Along with that political identity, I was learning that the world runs on nuance, and anyone offering a black-and-white, cut-and-dry perspective is usually serving it up with a side order of willful ignorance.
That background has led me to a place where I find it disingenuous to demonize a tribe beyond your own. It’s also led me to where I absolutely believe in Israel’s right to exist as a specifically Jewish state. The world has shown the Jewish diaspora over and over again that its existence is perilous. From Egypt to Germany, across the centuries, the evidence backs up a Zionist need to create a bunker state.
My background also leads me to a place where, like many Israelis, I have great pity for the Palestinians. The right-wing government of Benjamin Netanyahu may think expanding settlements and keeping an occupied population under military control is a feasible strategy, but it’s not sustainable.
Israel’s existence is the answer to the Nazis’ “Final Solution” genocide plot. Its creation is an attempt to heal the Holocaust’s wound. The Palestinians are now part of the same human wound. Israelis may have created their modern state, which begat the current Gaza and West Bank, but it didn’t happen in a vacuum, obviously.
Going back to my mother’s Baltimore neighborhood, she grew up near the public pool where Michael Phelps would practice as an aspiring Olympian. When she was a little girl, there was a sign on that pool reading “Gentiles Only.” That is part of why we are here.
The Middle East is a reflection of all of humanity. It may be the metaphoric canary in our conflict coal mine.
My perspective is insignificant, but some of the data points are not. In 1950, Israel’s population was about 1.3 million, according to Macrotrends data. Gaza was about 200,000 people.
Today, Israel’s population is about seven times larger, roughly 9.2 million. Gaza’s population is now 10 times what it was in the early days of modern Israel, about 2 million, using Reuters information.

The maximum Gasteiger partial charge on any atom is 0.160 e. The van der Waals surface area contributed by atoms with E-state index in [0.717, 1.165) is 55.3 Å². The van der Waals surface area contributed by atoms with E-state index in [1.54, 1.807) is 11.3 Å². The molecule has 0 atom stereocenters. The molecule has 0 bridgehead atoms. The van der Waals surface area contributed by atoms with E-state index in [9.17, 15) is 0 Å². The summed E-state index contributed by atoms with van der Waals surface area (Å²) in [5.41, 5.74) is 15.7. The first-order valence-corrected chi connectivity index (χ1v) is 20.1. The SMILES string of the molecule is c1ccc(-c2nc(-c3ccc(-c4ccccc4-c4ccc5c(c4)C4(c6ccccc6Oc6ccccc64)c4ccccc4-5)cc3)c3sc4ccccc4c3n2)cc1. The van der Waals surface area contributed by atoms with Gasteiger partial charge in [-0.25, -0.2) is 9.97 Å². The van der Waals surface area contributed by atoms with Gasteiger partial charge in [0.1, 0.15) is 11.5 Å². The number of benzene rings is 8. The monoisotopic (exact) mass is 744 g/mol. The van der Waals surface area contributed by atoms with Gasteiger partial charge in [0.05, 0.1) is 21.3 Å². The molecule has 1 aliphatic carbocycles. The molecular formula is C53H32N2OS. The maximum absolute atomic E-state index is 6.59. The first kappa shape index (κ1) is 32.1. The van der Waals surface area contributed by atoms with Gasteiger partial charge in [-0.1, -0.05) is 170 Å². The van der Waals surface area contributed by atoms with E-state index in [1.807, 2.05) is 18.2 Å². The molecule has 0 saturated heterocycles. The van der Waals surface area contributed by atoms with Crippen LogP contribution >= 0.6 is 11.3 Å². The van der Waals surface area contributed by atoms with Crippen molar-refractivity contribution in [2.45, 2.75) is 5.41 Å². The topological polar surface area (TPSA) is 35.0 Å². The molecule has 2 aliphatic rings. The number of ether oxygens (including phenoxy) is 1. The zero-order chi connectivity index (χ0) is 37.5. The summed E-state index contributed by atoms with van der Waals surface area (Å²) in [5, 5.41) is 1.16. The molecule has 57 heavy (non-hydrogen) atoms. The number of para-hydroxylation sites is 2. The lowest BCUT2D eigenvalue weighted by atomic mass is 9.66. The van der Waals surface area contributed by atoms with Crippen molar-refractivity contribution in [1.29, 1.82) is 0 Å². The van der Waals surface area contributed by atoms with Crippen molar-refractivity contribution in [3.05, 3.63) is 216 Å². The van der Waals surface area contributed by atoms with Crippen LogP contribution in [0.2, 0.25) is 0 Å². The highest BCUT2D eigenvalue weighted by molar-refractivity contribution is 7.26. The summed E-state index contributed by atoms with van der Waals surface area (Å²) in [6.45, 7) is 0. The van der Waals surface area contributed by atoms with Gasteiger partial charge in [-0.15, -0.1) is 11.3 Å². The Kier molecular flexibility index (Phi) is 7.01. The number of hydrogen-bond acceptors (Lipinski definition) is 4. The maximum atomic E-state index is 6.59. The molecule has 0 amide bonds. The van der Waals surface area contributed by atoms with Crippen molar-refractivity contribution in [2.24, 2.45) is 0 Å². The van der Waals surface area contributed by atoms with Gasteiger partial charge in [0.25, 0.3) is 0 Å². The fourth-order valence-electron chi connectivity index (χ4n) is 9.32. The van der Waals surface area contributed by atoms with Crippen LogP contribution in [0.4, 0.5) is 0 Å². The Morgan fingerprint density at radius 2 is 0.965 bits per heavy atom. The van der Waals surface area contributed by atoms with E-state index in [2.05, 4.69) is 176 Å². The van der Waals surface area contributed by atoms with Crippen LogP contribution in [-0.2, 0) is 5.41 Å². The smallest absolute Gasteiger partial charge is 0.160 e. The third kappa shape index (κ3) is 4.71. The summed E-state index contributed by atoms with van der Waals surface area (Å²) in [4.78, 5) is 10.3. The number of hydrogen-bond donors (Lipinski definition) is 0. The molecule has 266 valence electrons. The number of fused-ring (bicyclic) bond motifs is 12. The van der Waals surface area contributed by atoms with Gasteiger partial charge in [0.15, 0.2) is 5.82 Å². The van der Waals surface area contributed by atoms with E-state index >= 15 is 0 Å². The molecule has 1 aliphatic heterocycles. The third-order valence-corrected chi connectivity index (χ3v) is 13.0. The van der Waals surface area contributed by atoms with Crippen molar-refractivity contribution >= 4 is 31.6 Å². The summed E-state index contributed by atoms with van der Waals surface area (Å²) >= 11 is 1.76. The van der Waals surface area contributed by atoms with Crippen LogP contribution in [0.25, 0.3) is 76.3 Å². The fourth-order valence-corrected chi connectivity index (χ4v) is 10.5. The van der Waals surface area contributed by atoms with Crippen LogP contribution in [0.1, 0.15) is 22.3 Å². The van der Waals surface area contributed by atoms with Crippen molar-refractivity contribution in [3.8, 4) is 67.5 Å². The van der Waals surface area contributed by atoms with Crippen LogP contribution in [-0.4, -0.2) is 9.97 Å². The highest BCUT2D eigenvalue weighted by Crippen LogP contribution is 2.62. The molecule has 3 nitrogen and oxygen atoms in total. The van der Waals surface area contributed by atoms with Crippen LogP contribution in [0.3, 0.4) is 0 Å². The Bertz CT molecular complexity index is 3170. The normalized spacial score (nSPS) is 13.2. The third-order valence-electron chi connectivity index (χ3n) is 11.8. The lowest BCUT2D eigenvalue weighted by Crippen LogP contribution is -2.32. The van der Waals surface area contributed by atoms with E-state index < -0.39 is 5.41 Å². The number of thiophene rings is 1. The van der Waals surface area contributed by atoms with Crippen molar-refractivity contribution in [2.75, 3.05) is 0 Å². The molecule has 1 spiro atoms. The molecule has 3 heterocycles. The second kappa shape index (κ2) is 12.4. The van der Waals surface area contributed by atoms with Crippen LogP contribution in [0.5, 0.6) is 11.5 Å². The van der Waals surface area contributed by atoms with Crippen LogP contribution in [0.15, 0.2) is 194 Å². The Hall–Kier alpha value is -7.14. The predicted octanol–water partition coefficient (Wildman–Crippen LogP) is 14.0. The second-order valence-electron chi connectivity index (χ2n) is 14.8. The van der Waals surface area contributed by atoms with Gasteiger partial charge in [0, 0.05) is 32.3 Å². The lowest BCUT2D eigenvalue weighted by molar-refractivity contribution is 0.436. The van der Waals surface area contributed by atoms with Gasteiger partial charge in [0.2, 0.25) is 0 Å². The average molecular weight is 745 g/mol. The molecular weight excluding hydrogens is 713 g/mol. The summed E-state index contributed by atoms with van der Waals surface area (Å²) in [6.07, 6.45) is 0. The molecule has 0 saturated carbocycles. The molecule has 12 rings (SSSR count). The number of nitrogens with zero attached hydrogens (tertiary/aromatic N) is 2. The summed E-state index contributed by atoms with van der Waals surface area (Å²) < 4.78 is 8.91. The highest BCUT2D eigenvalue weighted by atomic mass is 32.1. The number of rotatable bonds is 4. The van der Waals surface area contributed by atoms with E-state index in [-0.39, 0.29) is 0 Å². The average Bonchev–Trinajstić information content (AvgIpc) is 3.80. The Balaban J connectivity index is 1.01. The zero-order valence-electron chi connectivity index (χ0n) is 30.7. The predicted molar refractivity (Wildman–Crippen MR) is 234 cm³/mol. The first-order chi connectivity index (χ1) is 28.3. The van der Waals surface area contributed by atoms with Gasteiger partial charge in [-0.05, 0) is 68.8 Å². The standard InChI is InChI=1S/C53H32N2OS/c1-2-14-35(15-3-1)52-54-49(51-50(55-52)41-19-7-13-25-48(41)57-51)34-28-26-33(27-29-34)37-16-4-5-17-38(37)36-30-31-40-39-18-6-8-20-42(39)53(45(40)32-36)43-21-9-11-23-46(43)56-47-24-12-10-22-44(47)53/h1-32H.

Meanwhile, Gazans spent the very hot summer with sparse electricity.
“Sometimes, during particularly hot afternoons at home, Dina sprays the floor with water as they sit on the tiles for hours in wet clothes,” reads Mondoweiss coverage of one Gaza family in July. “Even though their doors and windows are flung wide open, the heat inside their apartment is unbearable, with no fans, air conditioning, or cold water in the fridge.”
As a CNN article from last month explains, “Violent crimes like murder, aggravated assault and rape, terrorist attacks and mass shootings are much more likely when temperatures climb, studies show.”
As our world continues to get hotter and more crowded, should we expect this new, explosive chapter in the Mideast to be a warning for all of us?
We in America have our own resurgence of white supremacist factions to worry about, let alone all our guns and violence. Will population and climate realities spawn intensifying inhumanity? Must it get much worse before it can get better? Will it get better, or is this simply who we humans are?
I’m left to turn to my daily meditation.
Through family illness, and life-and-death considerations, the only answer I’ve been able to find for myself: I choose love. When given the choice of love or hate, love or fear, love or cruelty, I strive to choose love. I hope you will, too.
Will O’Bryan is a former Metro Weekly managing editor, living in D.C. with his husband. He is online at www.LifeInFlights.com.